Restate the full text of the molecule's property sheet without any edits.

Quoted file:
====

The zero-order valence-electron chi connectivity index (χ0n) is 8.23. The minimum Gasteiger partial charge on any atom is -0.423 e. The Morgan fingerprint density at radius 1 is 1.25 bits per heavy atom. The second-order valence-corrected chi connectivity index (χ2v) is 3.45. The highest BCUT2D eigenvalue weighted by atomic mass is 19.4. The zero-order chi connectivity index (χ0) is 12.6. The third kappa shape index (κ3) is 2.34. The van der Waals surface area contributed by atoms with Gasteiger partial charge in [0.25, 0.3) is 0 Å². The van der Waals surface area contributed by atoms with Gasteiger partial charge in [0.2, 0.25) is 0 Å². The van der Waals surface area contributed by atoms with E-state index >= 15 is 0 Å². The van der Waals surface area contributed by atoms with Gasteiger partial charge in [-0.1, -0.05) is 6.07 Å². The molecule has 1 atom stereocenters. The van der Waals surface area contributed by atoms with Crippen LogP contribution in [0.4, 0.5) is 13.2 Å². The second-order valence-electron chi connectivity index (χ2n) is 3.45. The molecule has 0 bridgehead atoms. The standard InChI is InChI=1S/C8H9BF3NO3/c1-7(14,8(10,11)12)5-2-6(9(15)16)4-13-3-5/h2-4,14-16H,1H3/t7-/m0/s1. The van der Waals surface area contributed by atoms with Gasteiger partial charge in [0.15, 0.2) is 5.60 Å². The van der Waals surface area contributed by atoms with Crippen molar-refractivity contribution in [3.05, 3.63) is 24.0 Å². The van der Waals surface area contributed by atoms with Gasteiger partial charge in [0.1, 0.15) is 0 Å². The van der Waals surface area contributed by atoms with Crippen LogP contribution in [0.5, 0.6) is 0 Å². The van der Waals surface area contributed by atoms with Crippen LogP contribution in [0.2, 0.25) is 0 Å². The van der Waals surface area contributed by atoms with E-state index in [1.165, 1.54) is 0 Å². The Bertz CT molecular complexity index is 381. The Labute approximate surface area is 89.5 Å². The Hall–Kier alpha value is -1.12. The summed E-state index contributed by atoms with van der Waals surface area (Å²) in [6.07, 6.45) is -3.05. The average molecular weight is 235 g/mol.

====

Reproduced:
The zero-order valence-electron chi connectivity index (χ0n) is 8.23. The minimum Gasteiger partial charge on any atom is -0.423 e. The Morgan fingerprint density at radius 1 is 1.25 bits per heavy atom. The second-order valence-corrected chi connectivity index (χ2v) is 3.45. The highest BCUT2D eigenvalue weighted by atomic mass is 19.4. The zero-order chi connectivity index (χ0) is 12.6. The third kappa shape index (κ3) is 2.34. The van der Waals surface area contributed by atoms with Gasteiger partial charge in [0.25, 0.3) is 0 Å². The van der Waals surface area contributed by atoms with Gasteiger partial charge in [0.2, 0.25) is 0 Å². The van der Waals surface area contributed by atoms with E-state index >= 15 is 0 Å². The van der Waals surface area contributed by atoms with Gasteiger partial charge in [-0.1, -0.05) is 6.07 Å². The molecule has 1 atom stereocenters. The van der Waals surface area contributed by atoms with Crippen LogP contribution in [0.4, 0.5) is 13.2 Å². The second-order valence-electron chi connectivity index (χ2n) is 3.45. The molecule has 0 bridgehead atoms. The standard InChI is InChI=1S/C8H9BF3NO3/c1-7(14,8(10,11)12)5-2-6(9(15)16)4-13-3-5/h2-4,14-16H,1H3/t7-/m0/s1. The van der Waals surface area contributed by atoms with Gasteiger partial charge in [0.15, 0.2) is 5.60 Å². The van der Waals surface area contributed by atoms with Crippen molar-refractivity contribution in [3.05, 3.63) is 24.0 Å². The van der Waals surface area contributed by atoms with Gasteiger partial charge in [0.1, 0.15) is 0 Å². The van der Waals surface area contributed by atoms with Crippen LogP contribution in [0.5, 0.6) is 0 Å². The van der Waals surface area contributed by atoms with Crippen LogP contribution in [0.2, 0.25) is 0 Å². The van der Waals surface area contributed by atoms with E-state index in [1.165, 1.54) is 0 Å². The Bertz CT molecular complexity index is 381. The Labute approximate surface area is 89.5 Å². The Hall–Kier alpha value is -1.12. The summed E-state index contributed by atoms with van der Waals surface area (Å²) in [6.07, 6.45) is -3.05. The average molecular weight is 235 g/mol.